Capella FlexPath MSN Class Samples:
FPX 6030 Practicum
- NURS-FPX 6030 Assessment 6 Final Project Submission
- NURS FPX 6030 Assessment 5: Evaluation Plan Design
- NURS FPX 6030 Assessment 4 Implementation Plan Design
- NURS FPX 6030 Assessment 3: Intervention Plan Design
- NURS FPX 6030 Assessment 2: Problem Statement
- NURS FPX 6030 Assessment 1: MSN Practicum Conference Call
- NURS FPX 6103 Assessment 1 History of Nurse Education
- NURS FPX 6103 Assignment 5 Legal or Ethical Issue In Nurse Educators
- NURS FPX 6103 Assingment 4: Professional Development Plan for your Work as a Clinical Nurse Educator
- NURS FPX 6103 Assignment 3: Clinical Nurse Educator Philosophy
- NURS FPX 6103 Assignment 2: Plan of Tripartite Model of Teaching, Service, and Scholarship of a Clinical Nurse Educator role in Hospital Setting
NURS-FPX 6021 Assessment 2: Change Strategy and Implementation
Capella 6021 Assessment 2
Assessment 2: Change Strategy and Implementation
School of Nursing and Health Sciences, Capella University
NURS-FPX 6021 Assessment 2:
Biopsychosocial Concepts for Advanced Nursing Practice 1
Change Strategy and Implementation
Renal failure, also known as kidney failure, is a severe medical condition that significantly impacts patients’ quality of life. Diabetes is a leading cause of renal failure, making it essential for healthcare practitioners to understand the best practices for managing this condition (Inker et al., 2023). In the United States, around 37 million people have chronic kidney disease (CKD), with approximately 40% of cases attributed to diabetes (Inker et al., 2023). Moreover, diabetes accounts for about 60% of all end-stage renal disease (ESRD) cases (AlSabbah et al., 2019).
Nurses play a vital role in identifying areas of care that require improvement and utilizing evidence-based sources to set goals for advancing safe and effective patient care. This assessment focuses on assessing change strategies and implementing them to improve patient outcomes concerning renal failure due to diabetes. NURS-FPX 6021 Assessment 2: Change Strategy and Implementation. Through this process, nurses learn to locate, evaluate, analyze, and implement change strategies to enhance patient care and outcomes in this critical area of healthcare.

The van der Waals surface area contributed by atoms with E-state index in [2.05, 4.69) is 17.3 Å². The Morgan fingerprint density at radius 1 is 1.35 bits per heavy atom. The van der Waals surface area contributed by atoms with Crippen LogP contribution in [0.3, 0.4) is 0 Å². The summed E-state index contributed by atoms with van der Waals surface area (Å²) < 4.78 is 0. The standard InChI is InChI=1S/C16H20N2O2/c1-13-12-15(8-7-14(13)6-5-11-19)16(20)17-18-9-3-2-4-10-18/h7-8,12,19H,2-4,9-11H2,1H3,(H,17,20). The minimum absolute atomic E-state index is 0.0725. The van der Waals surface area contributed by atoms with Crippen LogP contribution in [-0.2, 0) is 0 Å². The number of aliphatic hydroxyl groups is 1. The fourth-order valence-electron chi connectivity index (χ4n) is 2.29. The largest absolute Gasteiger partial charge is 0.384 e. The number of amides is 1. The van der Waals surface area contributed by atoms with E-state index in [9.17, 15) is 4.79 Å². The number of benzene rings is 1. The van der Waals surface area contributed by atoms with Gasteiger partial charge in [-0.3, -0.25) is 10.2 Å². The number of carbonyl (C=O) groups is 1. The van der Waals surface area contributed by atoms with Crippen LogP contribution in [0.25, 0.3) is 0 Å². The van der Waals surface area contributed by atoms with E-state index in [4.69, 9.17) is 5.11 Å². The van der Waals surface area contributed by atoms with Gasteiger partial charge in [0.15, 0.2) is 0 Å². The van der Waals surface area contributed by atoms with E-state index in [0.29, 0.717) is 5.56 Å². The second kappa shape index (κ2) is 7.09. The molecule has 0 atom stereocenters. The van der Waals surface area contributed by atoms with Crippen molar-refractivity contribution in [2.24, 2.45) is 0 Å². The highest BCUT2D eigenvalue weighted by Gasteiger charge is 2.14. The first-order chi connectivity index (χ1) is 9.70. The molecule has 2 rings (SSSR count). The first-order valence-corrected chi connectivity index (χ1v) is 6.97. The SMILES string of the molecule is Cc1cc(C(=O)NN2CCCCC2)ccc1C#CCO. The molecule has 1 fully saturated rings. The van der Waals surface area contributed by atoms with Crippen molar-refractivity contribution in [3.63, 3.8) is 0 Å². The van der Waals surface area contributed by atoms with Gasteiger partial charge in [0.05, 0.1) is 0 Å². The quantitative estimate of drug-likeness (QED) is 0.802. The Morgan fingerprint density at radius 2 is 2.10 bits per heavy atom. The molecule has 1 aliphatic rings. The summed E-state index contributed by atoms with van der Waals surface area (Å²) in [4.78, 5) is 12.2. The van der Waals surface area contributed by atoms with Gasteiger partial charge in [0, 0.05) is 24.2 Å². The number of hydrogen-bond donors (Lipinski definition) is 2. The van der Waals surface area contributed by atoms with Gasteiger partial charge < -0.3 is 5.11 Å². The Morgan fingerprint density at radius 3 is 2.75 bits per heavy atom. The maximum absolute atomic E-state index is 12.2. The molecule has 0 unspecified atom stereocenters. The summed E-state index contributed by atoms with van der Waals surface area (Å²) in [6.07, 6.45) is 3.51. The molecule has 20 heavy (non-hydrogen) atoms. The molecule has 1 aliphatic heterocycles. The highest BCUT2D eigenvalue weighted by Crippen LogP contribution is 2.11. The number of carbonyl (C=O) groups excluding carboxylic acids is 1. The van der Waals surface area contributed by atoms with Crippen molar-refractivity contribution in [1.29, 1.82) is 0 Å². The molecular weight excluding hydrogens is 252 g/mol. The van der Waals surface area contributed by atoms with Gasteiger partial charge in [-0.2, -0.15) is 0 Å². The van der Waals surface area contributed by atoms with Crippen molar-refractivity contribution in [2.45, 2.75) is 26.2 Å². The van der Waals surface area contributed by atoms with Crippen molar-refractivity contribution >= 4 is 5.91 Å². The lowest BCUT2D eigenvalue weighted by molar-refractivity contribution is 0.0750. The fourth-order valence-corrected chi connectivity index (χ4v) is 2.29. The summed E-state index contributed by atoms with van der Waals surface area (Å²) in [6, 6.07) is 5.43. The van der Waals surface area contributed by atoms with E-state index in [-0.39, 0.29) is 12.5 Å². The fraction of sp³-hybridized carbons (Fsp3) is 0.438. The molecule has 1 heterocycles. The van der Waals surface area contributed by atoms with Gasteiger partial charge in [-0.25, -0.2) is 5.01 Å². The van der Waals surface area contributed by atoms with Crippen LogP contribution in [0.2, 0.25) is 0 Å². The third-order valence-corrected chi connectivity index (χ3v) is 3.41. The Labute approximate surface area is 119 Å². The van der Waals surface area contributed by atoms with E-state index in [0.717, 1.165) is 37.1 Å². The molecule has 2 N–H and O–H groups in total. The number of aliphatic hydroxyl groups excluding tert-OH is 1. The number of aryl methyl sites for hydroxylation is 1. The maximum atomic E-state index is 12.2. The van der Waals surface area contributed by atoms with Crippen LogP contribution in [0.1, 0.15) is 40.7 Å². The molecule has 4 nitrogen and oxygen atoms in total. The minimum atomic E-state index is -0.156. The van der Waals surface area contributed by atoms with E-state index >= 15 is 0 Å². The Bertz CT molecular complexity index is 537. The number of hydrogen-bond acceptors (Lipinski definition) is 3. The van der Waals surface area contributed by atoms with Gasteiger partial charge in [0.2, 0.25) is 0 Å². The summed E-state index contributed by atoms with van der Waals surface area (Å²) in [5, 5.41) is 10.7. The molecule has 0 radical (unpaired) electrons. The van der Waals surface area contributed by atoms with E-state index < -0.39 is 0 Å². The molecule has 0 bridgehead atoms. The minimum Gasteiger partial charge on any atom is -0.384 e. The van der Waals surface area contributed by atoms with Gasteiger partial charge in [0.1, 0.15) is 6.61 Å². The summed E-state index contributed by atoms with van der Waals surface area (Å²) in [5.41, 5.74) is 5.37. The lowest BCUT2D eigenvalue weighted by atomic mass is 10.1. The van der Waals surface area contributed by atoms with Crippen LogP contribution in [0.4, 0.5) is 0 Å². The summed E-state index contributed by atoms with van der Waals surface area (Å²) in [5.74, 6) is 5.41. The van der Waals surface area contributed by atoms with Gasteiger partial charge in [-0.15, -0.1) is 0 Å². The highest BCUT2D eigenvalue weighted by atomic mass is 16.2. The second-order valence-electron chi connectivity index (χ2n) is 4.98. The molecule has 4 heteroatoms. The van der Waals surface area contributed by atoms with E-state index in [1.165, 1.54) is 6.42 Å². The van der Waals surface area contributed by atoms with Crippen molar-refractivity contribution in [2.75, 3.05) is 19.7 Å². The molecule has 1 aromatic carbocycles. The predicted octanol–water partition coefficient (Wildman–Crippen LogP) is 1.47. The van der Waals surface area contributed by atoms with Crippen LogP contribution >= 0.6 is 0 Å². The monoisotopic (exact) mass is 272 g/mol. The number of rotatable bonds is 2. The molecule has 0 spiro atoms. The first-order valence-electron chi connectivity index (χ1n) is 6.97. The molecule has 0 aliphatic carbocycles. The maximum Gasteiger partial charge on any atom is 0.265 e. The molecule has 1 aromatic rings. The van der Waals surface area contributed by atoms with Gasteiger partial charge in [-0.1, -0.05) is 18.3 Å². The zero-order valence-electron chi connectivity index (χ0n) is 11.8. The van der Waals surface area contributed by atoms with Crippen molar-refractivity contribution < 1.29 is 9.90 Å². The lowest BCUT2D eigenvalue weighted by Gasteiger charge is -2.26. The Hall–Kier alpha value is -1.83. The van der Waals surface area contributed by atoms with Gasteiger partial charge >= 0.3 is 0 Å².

The clinical outcome assessment table provided outlines current and desired states of clinical outcomes related to renal failure caused by uncontrolled diabetes. It also includes change strategies that can be implemented to improve these outcomes, potentially reducing the incidence of renal failure due to uncontrolled diabetes.
Table 1. Clinical Outcome Assessment
|Current State||Desired State||Change Strategy|
|High incidence of renal failure due to uncontrolled diabetes (Hassan et al., 2020).||Reduced incidence of renal failure due to improved diabetes control (Pugliese et al., 2019).||Implement a structured diabetes education program for patients with uncontrolled diabetes (Cowart et al., 2020).|
|Inadequate monitoring of kidney function in patients with diabetes (Zwart et al., 2022).||Improved monitoring of kidney function in patients with diabetes.||Implement regular kidney function tests for patients with diabetes, including glomerular filtration rate (GFR) tests and urine protein tests (Stempniewicz et al., 2021).|
|Poor adherence to medication regimen among patients with diabetes (Hashimoto et al., 2019).||Improved adherence to medication.||Implement a medication reconciliation program to ensure patients take the correct dose of their medications at the right time (Frament et al., 2020).|
|Limited access to specialized renal care for patients with diabetes and renal failure (Hull et al., 2020).||Improved access to specialized renal care for patients with diabetes and renal failure.||Establish partnerships with renal specialists to provide timely referral and treatment for patients with diabetes and renal failure (Greer et al., 2019).|
Areas of Ambiguity or Uncertainty
To improve clarity on the effectiveness of structured diabetes education programs or medication reconciliation programs in reducing the incidence of renal failure in patients with diabetes, additional data could be gathered through clinical trials, observational studies, or other research methods. Such data can help healthcare practitioners make informed decisions about improving patient outcomes related to renal failure due to diabetes.